Since then, HIV/AIDS computers have certainly been gaining ground. The Centers for Disease Control and Prevention now likes to fill its reports with “Estimates” instead of with actual reported counts—the 2005 Surveillance Report, for example, has 7 tables of estimated cases of HIV/AIDS and AIDS; one of estimated deaths of people with AIDS; and for “Persons Living with HIV/AIDS, AIDS, or HIV Infection (Not AIDS)” there are 6 tables, 2 maps, and 3 figures of estimated data. All these estimates, of course, are outputs of computer models whose inputs include unsubstantiated assumptions plus — surely? — some counts of actually reported cases. Until about a decade ago, these Surveillance Reports had presented counts of reported cases. By disseminating estimates instead of empirical counts, the Centers for Disease Control and Prevention masks any evidence that there might be of inadequacies in the computer models or in the theories and assumptions that underlie the models.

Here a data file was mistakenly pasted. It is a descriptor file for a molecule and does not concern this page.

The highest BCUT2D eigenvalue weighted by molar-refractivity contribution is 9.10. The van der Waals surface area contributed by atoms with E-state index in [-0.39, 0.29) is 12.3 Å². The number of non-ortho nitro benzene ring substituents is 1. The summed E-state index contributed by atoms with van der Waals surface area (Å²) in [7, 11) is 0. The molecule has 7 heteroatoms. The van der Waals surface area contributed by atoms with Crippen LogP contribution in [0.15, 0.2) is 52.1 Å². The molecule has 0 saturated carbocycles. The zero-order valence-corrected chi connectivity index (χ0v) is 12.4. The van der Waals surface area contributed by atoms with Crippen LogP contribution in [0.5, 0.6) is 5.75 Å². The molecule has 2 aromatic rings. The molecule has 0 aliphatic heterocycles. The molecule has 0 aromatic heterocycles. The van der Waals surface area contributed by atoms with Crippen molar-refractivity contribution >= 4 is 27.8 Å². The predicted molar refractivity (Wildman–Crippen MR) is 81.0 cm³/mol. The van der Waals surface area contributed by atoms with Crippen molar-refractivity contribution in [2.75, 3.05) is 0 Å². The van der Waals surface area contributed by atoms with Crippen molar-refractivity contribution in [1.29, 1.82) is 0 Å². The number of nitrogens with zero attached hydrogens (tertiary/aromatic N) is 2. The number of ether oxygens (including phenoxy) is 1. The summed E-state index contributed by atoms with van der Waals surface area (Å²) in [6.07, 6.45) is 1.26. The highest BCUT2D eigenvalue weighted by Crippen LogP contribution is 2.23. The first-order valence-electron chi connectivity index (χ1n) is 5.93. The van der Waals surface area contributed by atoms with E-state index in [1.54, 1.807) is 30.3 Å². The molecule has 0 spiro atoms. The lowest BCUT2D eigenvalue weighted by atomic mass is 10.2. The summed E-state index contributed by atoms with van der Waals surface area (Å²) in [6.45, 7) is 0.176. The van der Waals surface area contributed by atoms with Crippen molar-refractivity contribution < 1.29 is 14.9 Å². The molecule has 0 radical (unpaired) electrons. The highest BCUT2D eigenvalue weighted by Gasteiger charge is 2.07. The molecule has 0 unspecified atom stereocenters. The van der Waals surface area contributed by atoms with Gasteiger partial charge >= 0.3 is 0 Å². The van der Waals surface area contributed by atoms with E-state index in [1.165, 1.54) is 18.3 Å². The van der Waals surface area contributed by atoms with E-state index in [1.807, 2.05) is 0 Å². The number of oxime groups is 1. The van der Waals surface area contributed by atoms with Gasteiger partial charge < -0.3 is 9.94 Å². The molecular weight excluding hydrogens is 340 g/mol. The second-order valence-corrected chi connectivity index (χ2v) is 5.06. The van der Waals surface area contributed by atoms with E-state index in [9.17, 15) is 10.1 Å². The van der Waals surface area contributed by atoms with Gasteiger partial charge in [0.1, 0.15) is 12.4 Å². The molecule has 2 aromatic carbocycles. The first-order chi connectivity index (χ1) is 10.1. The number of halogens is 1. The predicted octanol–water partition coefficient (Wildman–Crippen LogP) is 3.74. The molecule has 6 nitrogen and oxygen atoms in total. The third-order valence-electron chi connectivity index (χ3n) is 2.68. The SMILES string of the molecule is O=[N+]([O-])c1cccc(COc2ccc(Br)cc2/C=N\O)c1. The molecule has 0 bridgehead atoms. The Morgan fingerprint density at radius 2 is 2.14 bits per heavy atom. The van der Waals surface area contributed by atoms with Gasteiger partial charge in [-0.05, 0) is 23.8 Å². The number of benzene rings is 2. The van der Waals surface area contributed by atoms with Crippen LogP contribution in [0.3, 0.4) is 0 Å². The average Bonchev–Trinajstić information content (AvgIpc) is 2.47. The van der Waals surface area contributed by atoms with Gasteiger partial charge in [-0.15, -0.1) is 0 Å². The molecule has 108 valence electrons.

But this is only a start, apparently. Soon, it seems, it will be possible to learn everything we need to know about HIV in human physiology through the use of supercomputers in the form of a VPH, the Virtual Physiological Human:

UCL in the News: Scientists use supercomputers to test HIV treatment
Rebecca Thomson, ‘Computer Weekly’, 30 January 2008
“Scientists in London are using networks of supercomputers to test a treatment for HIV.
The computing method, called the Virtual Physiological Human (VPH), links networks of computers across the world to simulate the internal workings of the human body. It can then be used to simulate the effects of a drug. …
Peter Coveney [UCL Chemistry] said that although nine drugs are currently available to inhibit the HIV virus, doctors have no way of matching a drug to the unique profile of the virus as it mutates in each patient. Instead, they prescribe a course of drugs and then test whether these are working by analysing the patient’s immune response.
One of the goals of VPH is for such ‘trial and error’ methods to eventually be replaced by patient-specific treatments tailored to a person’s unique genotype. …